Manitobans who want safe injection sites don't count as expert research, Pallister says
Consequence of controversial harm-reduction approach includes youth overdosing, premier tells CBC
Manitoba Premier Brian Pallister shot back at critics of his position on safe injection sites, saying his opposition is based on research, rather than public opinion.
"I don't make my decisions willy-nilly based on polls, as you well know," Pallister told CBC Manitoba's Information Radio host Marcy Markusa. "If I did, I wouldn't have advanced a flat carbon tax proposal, would I?
"I think that acknowledging there's lots of research on this and saying some people locally want to have an injection site is not research," he added. "Research has been done all over the world and there's no one else who has opened a safe injection … site solely for meth."
In a radio segment that aired Friday morning, Manitoba's premier again dismissed calls for a safe injection site.
Province liable if youth overdoses: Pallister
He also used the interview to defend himself after a CBC News story quoted the office of B.C. Premier John Horgan, saying that Pallister mischaracterized their conversation about supervised consumption sites. Pallister told question period earlier this week that B.C.'s premier warned him about the "unintended consequences" of such facilities.
Pallister said an example of those consequences is liability, which he said he spoke about.
"Taxpayers would be on the hook if a young person wants to go into a consumption site, then subsequently overdoses and the state was involved in the provision of the drugs or assisted in the administration of the drugs," Pallister said.
"I understand the B.C. premier's office has domestic concerns about perceptions that I would be trying to say they're against consumption sites — that's not at all what I communicated," he added, "but there is the issue of unintended consequences that we have to be aware of."
A supervised injection site, sometimes referred to as a safe injection or consumption site, allows drug users to have their drugs tested before they take them under the supervision of trained medical staff.
Pallister echoed previous arguments of his that the safe consumption sites in other communities deal with opioids, but there isn't an example like Winnipeg where the overwhelming concern is methamphetamine, a stimulant.
Unlike in Vancouver, where overdoses are pervasive, drug use isn't confined to a certain area in Winnipeg, Pallister said. It happens everywhere, and you'd need a half-dozen safe injection sites if opioids were the top concern.
When asked why the province doesn't just establish multiple locations, Pallister wasn't convinced.
"You'd have to ask yourself: would that help the problem or would that aid and abet the problem?"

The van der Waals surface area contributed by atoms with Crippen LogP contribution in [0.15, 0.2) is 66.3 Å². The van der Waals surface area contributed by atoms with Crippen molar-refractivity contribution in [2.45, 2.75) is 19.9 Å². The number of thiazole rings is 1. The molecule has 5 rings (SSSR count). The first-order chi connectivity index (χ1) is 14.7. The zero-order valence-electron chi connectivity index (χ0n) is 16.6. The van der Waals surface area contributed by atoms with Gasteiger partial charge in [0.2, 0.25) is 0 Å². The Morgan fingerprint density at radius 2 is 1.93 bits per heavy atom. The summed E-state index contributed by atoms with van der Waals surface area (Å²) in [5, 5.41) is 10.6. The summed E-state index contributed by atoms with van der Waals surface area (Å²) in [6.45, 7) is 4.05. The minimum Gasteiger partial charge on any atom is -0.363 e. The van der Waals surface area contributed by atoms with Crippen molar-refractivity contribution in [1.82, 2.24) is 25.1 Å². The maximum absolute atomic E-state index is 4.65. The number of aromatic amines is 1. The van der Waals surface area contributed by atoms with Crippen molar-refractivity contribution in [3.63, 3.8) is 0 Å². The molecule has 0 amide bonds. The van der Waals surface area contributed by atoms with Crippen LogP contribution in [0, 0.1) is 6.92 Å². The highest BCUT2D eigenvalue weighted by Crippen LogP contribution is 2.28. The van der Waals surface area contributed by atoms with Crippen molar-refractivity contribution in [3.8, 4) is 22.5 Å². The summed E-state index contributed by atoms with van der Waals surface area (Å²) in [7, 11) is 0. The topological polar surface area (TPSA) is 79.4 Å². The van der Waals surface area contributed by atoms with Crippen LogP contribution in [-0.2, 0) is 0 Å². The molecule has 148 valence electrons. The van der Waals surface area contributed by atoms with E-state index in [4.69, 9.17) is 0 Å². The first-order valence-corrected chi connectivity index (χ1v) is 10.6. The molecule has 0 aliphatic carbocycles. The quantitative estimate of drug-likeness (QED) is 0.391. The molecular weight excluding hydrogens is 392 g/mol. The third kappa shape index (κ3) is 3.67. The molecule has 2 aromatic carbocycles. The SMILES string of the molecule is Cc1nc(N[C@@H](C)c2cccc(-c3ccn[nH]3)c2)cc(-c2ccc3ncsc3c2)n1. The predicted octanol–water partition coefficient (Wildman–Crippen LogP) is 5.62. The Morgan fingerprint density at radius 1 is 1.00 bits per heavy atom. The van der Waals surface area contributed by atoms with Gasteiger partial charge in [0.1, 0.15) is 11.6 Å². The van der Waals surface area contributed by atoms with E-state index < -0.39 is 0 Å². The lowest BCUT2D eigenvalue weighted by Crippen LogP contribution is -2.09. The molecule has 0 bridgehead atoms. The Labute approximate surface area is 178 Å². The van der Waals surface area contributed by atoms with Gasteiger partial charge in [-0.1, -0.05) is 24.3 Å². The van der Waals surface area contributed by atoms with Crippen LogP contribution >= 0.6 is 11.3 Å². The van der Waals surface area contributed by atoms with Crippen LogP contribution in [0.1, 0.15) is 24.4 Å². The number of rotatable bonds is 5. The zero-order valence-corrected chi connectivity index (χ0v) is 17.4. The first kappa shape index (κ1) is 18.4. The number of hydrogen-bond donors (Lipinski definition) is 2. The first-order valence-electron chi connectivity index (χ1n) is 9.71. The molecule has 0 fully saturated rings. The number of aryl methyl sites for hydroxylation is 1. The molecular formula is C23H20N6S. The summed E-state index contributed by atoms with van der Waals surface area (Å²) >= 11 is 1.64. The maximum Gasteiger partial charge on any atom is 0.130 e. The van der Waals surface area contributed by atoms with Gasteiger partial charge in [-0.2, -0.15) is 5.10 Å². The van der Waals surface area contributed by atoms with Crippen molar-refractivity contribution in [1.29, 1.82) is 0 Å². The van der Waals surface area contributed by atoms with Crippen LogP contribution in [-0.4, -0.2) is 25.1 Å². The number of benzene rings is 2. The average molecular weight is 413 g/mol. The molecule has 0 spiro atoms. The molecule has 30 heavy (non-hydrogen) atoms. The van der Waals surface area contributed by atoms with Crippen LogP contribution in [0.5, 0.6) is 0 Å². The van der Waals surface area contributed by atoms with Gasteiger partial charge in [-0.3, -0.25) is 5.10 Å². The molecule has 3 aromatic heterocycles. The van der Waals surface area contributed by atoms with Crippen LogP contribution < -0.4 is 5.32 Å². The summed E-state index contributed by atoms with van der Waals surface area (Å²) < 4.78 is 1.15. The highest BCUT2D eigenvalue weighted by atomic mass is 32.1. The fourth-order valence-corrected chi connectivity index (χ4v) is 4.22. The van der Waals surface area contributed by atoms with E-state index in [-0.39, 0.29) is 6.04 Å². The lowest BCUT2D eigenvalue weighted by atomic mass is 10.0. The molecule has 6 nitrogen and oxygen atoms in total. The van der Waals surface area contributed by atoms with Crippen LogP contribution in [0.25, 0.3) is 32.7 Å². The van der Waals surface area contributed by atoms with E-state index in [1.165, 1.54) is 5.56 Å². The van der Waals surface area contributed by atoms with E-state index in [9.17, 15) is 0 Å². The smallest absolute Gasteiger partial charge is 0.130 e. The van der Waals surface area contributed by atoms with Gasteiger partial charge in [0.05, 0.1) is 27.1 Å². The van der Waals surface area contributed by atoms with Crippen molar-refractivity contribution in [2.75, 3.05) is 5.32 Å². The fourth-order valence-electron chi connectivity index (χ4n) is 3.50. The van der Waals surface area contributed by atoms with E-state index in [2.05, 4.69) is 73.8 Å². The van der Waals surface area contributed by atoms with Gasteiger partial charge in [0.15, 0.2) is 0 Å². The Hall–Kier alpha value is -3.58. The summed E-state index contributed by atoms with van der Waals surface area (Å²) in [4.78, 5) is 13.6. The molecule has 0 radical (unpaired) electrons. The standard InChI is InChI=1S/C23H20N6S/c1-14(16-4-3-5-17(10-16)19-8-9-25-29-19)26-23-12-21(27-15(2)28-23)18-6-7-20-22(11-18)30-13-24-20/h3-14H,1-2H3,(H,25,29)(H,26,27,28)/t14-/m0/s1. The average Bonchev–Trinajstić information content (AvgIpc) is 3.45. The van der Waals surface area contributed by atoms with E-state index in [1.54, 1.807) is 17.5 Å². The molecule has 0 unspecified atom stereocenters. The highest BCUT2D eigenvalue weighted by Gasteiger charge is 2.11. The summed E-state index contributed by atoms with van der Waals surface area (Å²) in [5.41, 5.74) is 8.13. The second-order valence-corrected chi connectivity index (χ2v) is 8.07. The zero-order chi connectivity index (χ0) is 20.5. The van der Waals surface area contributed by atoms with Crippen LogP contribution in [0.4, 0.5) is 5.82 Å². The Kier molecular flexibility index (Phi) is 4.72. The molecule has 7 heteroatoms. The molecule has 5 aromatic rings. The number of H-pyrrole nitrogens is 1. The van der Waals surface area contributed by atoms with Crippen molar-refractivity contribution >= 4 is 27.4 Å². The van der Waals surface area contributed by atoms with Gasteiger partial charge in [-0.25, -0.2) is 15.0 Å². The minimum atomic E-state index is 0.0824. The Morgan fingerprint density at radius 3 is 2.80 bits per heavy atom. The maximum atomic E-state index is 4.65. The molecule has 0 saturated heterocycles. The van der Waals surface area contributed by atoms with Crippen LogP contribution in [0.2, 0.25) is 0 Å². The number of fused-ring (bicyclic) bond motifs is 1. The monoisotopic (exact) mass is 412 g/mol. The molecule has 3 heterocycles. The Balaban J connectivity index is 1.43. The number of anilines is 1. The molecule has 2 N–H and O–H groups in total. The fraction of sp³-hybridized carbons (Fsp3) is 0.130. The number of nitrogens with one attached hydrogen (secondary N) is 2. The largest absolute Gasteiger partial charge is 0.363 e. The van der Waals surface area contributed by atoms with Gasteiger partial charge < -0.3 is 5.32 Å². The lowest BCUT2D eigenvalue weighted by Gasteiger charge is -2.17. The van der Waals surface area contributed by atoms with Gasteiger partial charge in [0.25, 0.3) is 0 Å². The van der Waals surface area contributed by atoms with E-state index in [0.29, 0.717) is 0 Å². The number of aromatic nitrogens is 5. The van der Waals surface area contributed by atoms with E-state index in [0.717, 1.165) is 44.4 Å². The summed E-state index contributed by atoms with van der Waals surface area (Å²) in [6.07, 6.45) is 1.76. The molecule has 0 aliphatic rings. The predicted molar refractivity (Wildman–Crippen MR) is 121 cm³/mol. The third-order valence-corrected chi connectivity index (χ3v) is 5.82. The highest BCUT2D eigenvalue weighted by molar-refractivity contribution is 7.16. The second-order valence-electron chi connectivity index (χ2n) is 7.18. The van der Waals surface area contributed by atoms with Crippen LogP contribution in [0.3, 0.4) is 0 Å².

He said his government would rather focus on establishing treatment beds, rapid access to addictions medicine clinics and sharing preventive education.
Warm hand over cold needle
"We're making literally millions of needles available to assist people in not reusing needles, for example," Pallister said. "We're taking steps on so many different fronts and we're working to find more and better ways, but we have to be aware that a cold needle isn't as good as a warm hand in helping people get off drugs."
On Monday, a qualitative study commissioned by several health agencies, including the Winnipeg Regional Health Authority and Sunshine House, suggested a majority of drug users, and the advocates who support them, want a safe consumption site in the provincial capital.
"Provider perspectives varied on the degree to which [safe consumption sites] in Winnipeg are a priority, but they supported the establishment of [safe consumption sites] within the continuum of harm reduction and substance use services, especially if people who use drugs would value and access the service," the report said.
Several local advocates, including Rick Lees from Main Street Project, a shelter and outreach program in Winnipeg, have campaigned for a supervised consumption site. He's told CBC News that offering free needles without a place to use it is like offering half the treatment.
A doctor with the Winnipeg Regional Health Authority says there is evidence that safe consumption sites can improve the physical and mental health of people who use them.
"The evidence for supervised consumption, overall, is very good," said Dr. Joss Reimer, medical officer of health specializing in substance use. "It certainly reduces risks of overdose, connects people to the system, gives them a space where they can feel safe to connect with their peers as well as with the system."
With files from Marcy Markusa